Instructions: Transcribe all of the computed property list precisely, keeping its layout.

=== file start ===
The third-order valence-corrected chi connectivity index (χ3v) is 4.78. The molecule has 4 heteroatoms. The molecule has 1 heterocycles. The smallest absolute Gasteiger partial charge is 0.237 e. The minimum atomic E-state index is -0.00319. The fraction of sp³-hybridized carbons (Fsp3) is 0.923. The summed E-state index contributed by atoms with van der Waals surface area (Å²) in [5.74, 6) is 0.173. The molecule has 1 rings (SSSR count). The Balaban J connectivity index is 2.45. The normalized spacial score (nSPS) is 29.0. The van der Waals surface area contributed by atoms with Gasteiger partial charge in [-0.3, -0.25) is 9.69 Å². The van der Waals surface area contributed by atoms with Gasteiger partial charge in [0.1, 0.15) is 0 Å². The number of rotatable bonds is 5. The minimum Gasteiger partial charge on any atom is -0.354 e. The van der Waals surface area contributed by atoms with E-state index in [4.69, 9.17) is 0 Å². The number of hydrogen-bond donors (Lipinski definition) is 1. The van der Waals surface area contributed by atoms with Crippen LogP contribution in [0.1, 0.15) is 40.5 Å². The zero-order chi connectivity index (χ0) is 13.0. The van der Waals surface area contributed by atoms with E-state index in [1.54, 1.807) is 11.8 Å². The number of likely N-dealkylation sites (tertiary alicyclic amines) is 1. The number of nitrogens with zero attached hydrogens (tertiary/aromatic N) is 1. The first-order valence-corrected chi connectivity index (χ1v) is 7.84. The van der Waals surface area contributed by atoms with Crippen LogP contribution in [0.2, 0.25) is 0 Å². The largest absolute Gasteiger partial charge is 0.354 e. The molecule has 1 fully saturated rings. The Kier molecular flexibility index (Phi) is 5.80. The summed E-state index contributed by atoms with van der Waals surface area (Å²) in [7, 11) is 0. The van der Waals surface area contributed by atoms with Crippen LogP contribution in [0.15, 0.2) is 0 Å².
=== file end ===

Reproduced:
The third-order valence-corrected chi connectivity index (χ3v) is 4.78. The molecule has 4 heteroatoms. The molecule has 1 heterocycles. The smallest absolute Gasteiger partial charge is 0.237 e. The minimum atomic E-state index is -0.00319. The fraction of sp³-hybridized carbons (Fsp3) is 0.923. The summed E-state index contributed by atoms with van der Waals surface area (Å²) in [5.74, 6) is 0.173. The molecule has 1 rings (SSSR count). The Balaban J connectivity index is 2.45. The normalized spacial score (nSPS) is 29.0. The van der Waals surface area contributed by atoms with Gasteiger partial charge in [-0.3, -0.25) is 9.69 Å². The van der Waals surface area contributed by atoms with Gasteiger partial charge in [0.1, 0.15) is 0 Å². The number of rotatable bonds is 5. The minimum Gasteiger partial charge on any atom is -0.354 e. The van der Waals surface area contributed by atoms with E-state index in [4.69, 9.17) is 0 Å². The number of hydrogen-bond donors (Lipinski definition) is 1. The van der Waals surface area contributed by atoms with Crippen LogP contribution in [0.1, 0.15) is 40.5 Å². The zero-order chi connectivity index (χ0) is 13.0. The van der Waals surface area contributed by atoms with E-state index in [1.54, 1.807) is 11.8 Å². The number of likely N-dealkylation sites (tertiary alicyclic amines) is 1. The number of nitrogens with zero attached hydrogens (tertiary/aromatic N) is 1. The first-order valence-corrected chi connectivity index (χ1v) is 7.84. The van der Waals surface area contributed by atoms with Crippen LogP contribution in [0.2, 0.25) is 0 Å². The largest absolute Gasteiger partial charge is 0.354 e. The molecule has 1 fully saturated rings. The Kier molecular flexibility index (Phi) is 5.80. The summed E-state index contributed by atoms with van der Waals surface area (Å²) in [7, 11) is 0. The van der Waals surface area contributed by atoms with Crippen LogP contribution in [0.15, 0.2) is 0 Å².